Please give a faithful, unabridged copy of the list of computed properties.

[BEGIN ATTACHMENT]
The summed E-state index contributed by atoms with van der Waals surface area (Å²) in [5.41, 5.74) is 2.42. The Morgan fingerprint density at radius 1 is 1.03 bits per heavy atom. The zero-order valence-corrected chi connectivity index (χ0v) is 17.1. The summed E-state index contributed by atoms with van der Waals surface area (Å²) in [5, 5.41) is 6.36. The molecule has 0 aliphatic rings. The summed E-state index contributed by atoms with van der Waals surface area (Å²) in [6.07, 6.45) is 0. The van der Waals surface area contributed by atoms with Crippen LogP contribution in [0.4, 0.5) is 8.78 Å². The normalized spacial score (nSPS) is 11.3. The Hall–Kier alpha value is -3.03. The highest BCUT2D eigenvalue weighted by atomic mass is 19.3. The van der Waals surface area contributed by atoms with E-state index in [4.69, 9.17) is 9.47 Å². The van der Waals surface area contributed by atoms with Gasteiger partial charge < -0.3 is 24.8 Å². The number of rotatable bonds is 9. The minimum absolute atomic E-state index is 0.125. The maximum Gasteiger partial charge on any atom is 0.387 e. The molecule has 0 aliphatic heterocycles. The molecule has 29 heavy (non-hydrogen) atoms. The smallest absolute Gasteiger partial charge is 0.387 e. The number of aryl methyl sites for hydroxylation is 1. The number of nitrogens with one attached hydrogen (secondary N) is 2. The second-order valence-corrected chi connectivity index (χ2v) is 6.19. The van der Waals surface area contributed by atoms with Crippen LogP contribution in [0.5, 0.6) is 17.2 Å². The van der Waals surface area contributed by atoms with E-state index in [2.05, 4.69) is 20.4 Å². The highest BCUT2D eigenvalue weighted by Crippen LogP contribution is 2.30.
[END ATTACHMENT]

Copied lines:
The summed E-state index contributed by atoms with van der Waals surface area (Å²) in [5.41, 5.74) is 2.42. The Morgan fingerprint density at radius 1 is 1.03 bits per heavy atom. The zero-order valence-corrected chi connectivity index (χ0v) is 17.1. The summed E-state index contributed by atoms with van der Waals surface area (Å²) in [5, 5.41) is 6.36. The molecule has 0 aliphatic rings. The summed E-state index contributed by atoms with van der Waals surface area (Å²) in [6.07, 6.45) is 0. The van der Waals surface area contributed by atoms with Crippen LogP contribution in [0.4, 0.5) is 8.78 Å². The normalized spacial score (nSPS) is 11.3. The Hall–Kier alpha value is -3.03. The highest BCUT2D eigenvalue weighted by atomic mass is 19.3. The van der Waals surface area contributed by atoms with E-state index in [4.69, 9.17) is 9.47 Å². The van der Waals surface area contributed by atoms with Gasteiger partial charge < -0.3 is 24.8 Å². The number of rotatable bonds is 9. The minimum absolute atomic E-state index is 0.125. The maximum Gasteiger partial charge on any atom is 0.387 e. The molecule has 0 aliphatic heterocycles. The molecule has 29 heavy (non-hydrogen) atoms. The smallest absolute Gasteiger partial charge is 0.387 e. The number of aryl methyl sites for hydroxylation is 1. The number of nitrogens with one attached hydrogen (secondary N) is 2. The second-order valence-corrected chi connectivity index (χ2v) is 6.19. The van der Waals surface area contributed by atoms with Crippen LogP contribution in [0.5, 0.6) is 17.2 Å². The van der Waals surface area contributed by atoms with E-state index in [2.05, 4.69) is 20.4 Å². The highest BCUT2D eigenvalue weighted by Crippen LogP contribution is 2.30.